Mangoes to die for
26 July 2015
MANGO MANIA: People snapping up boxes of mangoes at the Pakistani Food and Mango festival held at Al Khor Community.
By Aney Mathew
It’s quite a sight; rows and rows of boxes containing delicious-smelling mangoes are stacked high, in the assigned area of the auditorium.
Excited groups of people are eagerly making enquiries and purchasing boxes of mangoes on one side; while on the other, the early birds are contently wheeling away trolleys piled high with their purchase of the delectable fruit.
We stand among the crowd almost lost, wondering which variety to go for.
The Pakistani Food and Mango Festival conducted by ‘Sohni Dharti’ in Al Khor Community was on, and anyone in the township with a taste bud that yearns for mangoes seemed to have made their attendance.
Hailing from the land that produces nearly half of the world’s mangoes, we are used to seeing and tasting several varieties of this delicious fruit - India has several hundred varieties of mangoes, after all.
However, the boxes of mangoes stacked in front of us most invitingly look rather unfamiliar to our untrained eyes.
As if reading our mind, Shabbir Siddiqui a long-time friend and President of Sohni Dharthi (a Pakistani socio-cultural organisation), graciously stepped forward to help.
“Try the Chaunsa; it’s one of the best varieties of Pakistani mangoes.”
Well that was all the invitation hubby needed; soon we were part of the group, excitedly buying boxes of mangoes.
It must be added that mango shopping is one of those times when hubby doesn’t worry about the wife’s overindulgent purchases!
Shabbir also gives us a quick lesson on Pakistani mangoes and some ofthe more famous varieties.
“Chuansa, Dasheri, Sindhri, Anwar Ratole and Langra are all loved in Pakistan. Chaunsa is widely regarded as the best Pakistani mango and is acclaimed for being deliciously juicy with a pleasant aroma. About 70% of the mangoes on sale today are Chaunsa.”
“For this festival we’ve arranged to have 6,000kgs of mangoes for sale. They have been individually hand-picked, according to our instruction, to ensure the best quality. We have community members enquiring regularly about this much awaited annual Mango festival,” he adds with a smile.
Watching the crowd picking up boxes, it was apparent that Chaunsa and Anwar Ratol were the clear favourites.
I get some interesting lessons on mangoes: A mango tree Chaunsa was popularised throughout the subcontinent by Sher Shah Suri – the ‘lion king’ who founded the Sur Empire in North India.
While commemorating his victory celebrations over Mughal emperor Humayun at Chausa, the triumphant Sher Shah Suri named his favourite mango – Chaunsa. What an endorsement for the king of fruits!
All those sweet lessons on mangoes actually gets me on a very philosophical note - living in Qatar is certainly a privilege in so many ways; we get to taste and enjoy almost the best from around the world, in more ways than one!
Still on the philosophical note, I wonder at the marvel that the universe is – while the varieties of fruits available in nature’s store are mind-boggling, it’s astounding to think of the varieties that are available in mangoes alone; there are several hundred cultivators of delectable mangoes available.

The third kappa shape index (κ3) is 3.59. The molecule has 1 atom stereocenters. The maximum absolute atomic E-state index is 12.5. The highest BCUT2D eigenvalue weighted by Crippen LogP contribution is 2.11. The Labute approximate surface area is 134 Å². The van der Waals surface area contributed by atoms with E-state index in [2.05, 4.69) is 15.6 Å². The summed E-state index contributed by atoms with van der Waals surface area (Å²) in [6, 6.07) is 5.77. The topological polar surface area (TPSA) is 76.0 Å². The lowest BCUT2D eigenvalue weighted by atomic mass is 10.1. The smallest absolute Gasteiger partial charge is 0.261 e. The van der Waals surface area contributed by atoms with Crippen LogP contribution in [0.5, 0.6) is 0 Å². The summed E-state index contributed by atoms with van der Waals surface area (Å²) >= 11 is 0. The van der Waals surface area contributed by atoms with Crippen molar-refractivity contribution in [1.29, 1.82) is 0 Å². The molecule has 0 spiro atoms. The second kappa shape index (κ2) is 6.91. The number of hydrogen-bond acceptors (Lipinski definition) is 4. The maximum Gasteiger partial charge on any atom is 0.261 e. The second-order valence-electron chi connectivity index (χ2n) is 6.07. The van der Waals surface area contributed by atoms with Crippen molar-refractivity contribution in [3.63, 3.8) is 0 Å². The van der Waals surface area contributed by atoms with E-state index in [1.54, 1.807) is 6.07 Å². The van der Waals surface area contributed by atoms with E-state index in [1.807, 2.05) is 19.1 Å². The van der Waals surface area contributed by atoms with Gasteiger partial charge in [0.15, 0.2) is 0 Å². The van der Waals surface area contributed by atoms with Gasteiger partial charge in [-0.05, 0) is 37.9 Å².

By the way, did you know that a mango tree can continue to produce fruit even after the ripe old age of 300 years?
It wasn’t given the title ‘king of fruits’ for nothing.
Everyone (well almost everyone) loves mangoes; how can you not? So appreciated is the fruit that gifting someone a basket of mangoes is considered a gesture of friendship.
This luscious fruit has played a role even in diplomatic circles for years, both to strengthen and to quell tension. What a delicious way to settle differences!
In fact Pakistani mangoes made it to the news even recently when Nawaz Sharif, Prime Minister of Pakistan, sent a box of mangoes to his counterpart in India – Narendra Modi, through official channels as an Eid gift in the backdrop of a row along the border of the two neighbouring countries.
It is a fruit of national importance in the subcontinent. While being hailed as the national tree of Bangladesh, it’s the national fruit of India, Pakistan and even the Philippines.
Although India has the largest yield of mangoes, producing more than half of the world’s produce, it accounts for less than one percent of the international mango trade. The rest is contentedly consumed within the country itself — talk about a love for mangoes!
There’s good news for mango aficionados — the scrumptious fruit can be classified under ‘super foods’, as they contain over 20 different vitamins and minerals.
One cup of mango provides 100% of our daily vitamin C needs, as well as 35% of our vitamin A and 10% of our vitamin B6 requirement. They are also good sources of foliate and copper.
Carrying home our own boxes of the succulent fruit, we sure seemed to have bought more than our fair share of delicious nutrition for weeks to come!
Did I just say that?